Last week George Osborne confirmed the Government’s intention to implement the surprise tax changes he announced in the Budget in March. At the same time the Government and the Financial Conduct Authority have set out more detail on what guidance will be available to people to help them make their choices at retirement.
This blog post is from Natalie Idehen, Communications Manager at Age UK. Natalie is undertaking a three-month secondment with HelpAge Tanzania.
In Tanzania between 2005 and 2011, approximately 500 older people were murdered due to suspicions that they were witches. Worryingly, these numbers are increasing.
This is a guest blog from Sue Cooper, media advisor at Thomas Pocklington Trust. Sue shares with us new insights into how to improve the independence of people with dementia and sight loss.
New advice was published last month on ways to make our homes – whether private homes or care homes – easier and safer to live in for older people. Continue reading “How good design can help people with sight loss and dementia”
Age UK has just published its annual overview of how public policy is meeting the needs of our ageing population, Agenda for later life 2014. It reveals that the answer is a bit of a curate’s egg: parts of it are excellent, my lord. Continue reading “Ageing policy in 2013/14 – curate’s egg or turning point?”
Yesterday, Age UK launched a new report, Financial resilience in later life, which calls for regular financial check-ups for the retired and people approaching pension age. Age UK believes that these check-ups are critical to help the growing number of people aged 60 and over navigate later life.
This blog was contributed by Angela Kitching, joint Head of Public Affairs, at Age UK
The Care Bill’s conclusion in May brought to an end years of reports, commissions and draft Bills intended to turn a patchwork system of social care legislation into an adequate legal underpinning.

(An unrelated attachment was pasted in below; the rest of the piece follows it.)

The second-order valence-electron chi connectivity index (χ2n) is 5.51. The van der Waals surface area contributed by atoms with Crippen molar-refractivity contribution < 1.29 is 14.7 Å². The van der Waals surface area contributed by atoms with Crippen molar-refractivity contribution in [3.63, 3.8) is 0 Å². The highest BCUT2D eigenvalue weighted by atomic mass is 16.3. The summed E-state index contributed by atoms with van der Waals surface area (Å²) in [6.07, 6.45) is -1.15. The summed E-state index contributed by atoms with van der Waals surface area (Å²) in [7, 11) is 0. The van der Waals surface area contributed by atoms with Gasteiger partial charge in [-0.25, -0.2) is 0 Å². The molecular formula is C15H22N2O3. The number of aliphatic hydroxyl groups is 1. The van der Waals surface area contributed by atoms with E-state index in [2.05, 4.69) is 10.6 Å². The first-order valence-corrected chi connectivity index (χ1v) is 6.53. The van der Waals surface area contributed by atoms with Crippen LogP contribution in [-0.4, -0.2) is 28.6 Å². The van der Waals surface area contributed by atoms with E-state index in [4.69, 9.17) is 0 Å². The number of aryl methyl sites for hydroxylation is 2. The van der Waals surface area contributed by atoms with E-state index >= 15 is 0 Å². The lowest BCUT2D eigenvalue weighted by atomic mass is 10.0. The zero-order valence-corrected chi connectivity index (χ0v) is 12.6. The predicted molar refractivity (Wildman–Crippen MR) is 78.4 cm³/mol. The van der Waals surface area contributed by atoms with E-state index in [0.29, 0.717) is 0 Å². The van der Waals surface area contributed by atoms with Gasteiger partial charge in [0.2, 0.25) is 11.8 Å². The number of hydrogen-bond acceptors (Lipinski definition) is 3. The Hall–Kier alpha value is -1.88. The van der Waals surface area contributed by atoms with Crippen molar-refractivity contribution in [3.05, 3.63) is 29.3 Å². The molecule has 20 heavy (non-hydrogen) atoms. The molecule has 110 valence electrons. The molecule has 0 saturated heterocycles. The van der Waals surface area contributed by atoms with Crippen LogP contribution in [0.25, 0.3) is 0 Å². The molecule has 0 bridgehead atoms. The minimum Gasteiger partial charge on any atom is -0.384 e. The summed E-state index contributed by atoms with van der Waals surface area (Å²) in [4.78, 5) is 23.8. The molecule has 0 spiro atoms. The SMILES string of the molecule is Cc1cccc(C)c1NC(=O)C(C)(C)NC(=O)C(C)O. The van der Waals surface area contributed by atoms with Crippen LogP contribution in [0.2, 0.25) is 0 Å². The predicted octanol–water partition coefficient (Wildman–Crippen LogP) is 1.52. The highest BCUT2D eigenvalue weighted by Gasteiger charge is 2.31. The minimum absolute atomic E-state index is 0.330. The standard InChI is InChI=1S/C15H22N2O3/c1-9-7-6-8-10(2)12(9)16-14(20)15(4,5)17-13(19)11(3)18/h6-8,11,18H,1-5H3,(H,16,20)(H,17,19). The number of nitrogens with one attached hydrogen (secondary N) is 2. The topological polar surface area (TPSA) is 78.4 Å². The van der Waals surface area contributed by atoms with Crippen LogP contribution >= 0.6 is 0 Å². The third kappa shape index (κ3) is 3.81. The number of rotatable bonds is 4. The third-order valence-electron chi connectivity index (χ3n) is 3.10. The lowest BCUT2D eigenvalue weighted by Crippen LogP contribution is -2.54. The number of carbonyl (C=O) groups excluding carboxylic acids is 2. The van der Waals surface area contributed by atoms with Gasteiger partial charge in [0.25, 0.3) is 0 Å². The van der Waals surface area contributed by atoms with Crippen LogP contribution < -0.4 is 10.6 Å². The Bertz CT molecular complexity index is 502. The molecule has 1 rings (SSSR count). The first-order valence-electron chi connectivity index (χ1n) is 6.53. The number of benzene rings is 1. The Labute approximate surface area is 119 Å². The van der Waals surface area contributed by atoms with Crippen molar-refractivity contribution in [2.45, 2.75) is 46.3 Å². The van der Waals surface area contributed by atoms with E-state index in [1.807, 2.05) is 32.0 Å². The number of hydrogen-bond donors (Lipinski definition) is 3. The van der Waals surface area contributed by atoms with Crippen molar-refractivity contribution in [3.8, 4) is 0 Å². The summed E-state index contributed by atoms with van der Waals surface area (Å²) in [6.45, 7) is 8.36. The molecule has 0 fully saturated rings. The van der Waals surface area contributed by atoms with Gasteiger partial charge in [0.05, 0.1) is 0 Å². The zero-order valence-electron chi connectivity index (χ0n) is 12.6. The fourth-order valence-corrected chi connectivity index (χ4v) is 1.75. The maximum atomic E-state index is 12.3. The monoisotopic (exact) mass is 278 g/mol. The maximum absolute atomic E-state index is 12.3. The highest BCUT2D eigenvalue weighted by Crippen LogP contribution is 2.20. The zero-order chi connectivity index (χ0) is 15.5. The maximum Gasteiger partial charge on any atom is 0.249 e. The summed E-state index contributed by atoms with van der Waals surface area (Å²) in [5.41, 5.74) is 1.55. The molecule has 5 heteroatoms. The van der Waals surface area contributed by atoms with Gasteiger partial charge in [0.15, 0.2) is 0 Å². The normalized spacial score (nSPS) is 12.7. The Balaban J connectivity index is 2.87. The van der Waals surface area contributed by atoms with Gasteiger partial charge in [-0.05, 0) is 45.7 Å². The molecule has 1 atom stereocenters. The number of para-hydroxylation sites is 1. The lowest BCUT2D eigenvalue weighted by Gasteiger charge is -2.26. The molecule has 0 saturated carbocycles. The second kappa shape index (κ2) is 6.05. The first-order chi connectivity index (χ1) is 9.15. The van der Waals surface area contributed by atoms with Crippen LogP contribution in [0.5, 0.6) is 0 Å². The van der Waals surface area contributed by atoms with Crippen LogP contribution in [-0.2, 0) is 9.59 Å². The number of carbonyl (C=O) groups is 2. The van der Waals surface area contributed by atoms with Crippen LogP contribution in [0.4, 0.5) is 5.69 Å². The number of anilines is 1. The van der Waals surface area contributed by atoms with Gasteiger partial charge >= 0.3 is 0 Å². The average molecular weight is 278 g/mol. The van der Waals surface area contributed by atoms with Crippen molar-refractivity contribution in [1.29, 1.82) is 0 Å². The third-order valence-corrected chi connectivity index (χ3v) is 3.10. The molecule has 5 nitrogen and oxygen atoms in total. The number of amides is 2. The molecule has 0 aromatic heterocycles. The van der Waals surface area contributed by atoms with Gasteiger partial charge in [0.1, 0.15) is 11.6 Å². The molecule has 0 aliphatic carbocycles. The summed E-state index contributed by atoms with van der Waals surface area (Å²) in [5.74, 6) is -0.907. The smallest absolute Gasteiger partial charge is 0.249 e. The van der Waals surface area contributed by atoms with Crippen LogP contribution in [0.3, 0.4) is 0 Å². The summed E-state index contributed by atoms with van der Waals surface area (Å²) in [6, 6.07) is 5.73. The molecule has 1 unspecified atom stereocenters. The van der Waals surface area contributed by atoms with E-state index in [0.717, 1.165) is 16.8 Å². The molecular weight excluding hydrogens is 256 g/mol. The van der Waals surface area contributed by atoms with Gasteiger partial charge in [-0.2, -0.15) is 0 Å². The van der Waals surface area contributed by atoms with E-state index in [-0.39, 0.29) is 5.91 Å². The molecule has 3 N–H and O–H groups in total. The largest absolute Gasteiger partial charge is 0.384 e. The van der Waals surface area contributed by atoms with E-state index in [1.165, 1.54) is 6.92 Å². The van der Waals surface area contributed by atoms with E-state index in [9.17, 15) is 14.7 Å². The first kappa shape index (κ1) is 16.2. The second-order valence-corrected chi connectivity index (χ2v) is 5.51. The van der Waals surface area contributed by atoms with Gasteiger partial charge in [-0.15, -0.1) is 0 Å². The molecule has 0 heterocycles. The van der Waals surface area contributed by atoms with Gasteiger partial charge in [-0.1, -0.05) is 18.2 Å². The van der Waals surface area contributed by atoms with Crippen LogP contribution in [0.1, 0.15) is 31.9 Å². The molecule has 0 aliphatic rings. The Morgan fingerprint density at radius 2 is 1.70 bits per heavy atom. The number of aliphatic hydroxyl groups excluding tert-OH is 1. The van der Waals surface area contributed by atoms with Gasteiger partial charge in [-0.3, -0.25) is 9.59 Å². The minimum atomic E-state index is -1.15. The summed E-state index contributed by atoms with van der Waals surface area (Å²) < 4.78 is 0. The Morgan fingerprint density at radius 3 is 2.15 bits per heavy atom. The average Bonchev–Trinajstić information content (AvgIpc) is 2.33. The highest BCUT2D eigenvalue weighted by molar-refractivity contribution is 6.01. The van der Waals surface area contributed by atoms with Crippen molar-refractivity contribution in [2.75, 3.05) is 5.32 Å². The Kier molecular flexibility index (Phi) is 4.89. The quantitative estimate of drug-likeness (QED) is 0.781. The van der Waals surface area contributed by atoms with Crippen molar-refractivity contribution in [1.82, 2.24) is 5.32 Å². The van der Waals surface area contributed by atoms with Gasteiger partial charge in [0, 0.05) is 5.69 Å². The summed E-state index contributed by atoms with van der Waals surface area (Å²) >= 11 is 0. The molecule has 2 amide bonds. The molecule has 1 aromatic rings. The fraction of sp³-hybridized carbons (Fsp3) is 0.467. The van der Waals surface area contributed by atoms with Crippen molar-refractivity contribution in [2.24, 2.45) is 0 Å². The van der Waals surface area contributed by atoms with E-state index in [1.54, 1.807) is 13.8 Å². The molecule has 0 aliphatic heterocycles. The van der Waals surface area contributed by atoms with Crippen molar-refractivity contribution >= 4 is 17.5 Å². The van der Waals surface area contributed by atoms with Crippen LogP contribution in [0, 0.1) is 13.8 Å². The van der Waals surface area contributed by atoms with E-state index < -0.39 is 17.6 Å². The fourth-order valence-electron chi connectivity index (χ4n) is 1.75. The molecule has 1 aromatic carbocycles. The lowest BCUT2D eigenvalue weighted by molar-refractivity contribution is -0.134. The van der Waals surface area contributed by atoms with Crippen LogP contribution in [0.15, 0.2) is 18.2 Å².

As a result of these changes there should be real improvement, such as:
- focusing care services on achieving wellbeing
- improving the system when someone receiving care moves home to a different local authority
- and introducing rights for carers.
But this is not the end of the journey for social care – it must be the foundation on which improvements to the system as a whole are laid.
Critically, funding for social care now falls so far short of what is needed to meet demand that many of the provisions in the Care Act, such as support for carers or a system aiming to focus on aspiration rather than need.
These necessary aims cannot be realised unless more money is made available. Coupled with increasing numbers of older people and younger disabled adults needing care, politicians of all stripes must now take steps to adequately fund social care services.
In the long term without this investment, we will not save money, we will merely shunt costs onto emergency care services, more expensive types of residential care and onto overstretched family carers who may be forced to leave their jobs, possibly becoming ill themselves, in order to manage their family’s care crisis. Continue reading “The Care Act”
Margaret (not her real name) has been married for over 30 years. She worked part-time for many years but this work was low paid, and only during teaching terms, so she never built up her record of NI contributions.
During periods of unemployment Margaret did not claim benefits (and therefore credits which would have counted towards her NI record) because her husband was working. Margaret gave up work to look after her husband when he became chronically ill to help him remain working for as long as possible.
They felt they could manage without claiming carer’s benefits (which again would have protected her NI record), but when he did eventually have to give up work as his condition worsened they made sure that he claimed incapacity benefit, purely so that his NI contributions—and therefore, they thought, Margaret’s pension—would be protected.
Margaret’s husband will reach pension age under the present system, with a full contribution record, which they were always promised would also cover Margaret. However at 59 Margaret finds that the pension she had relied upon will no longer exist.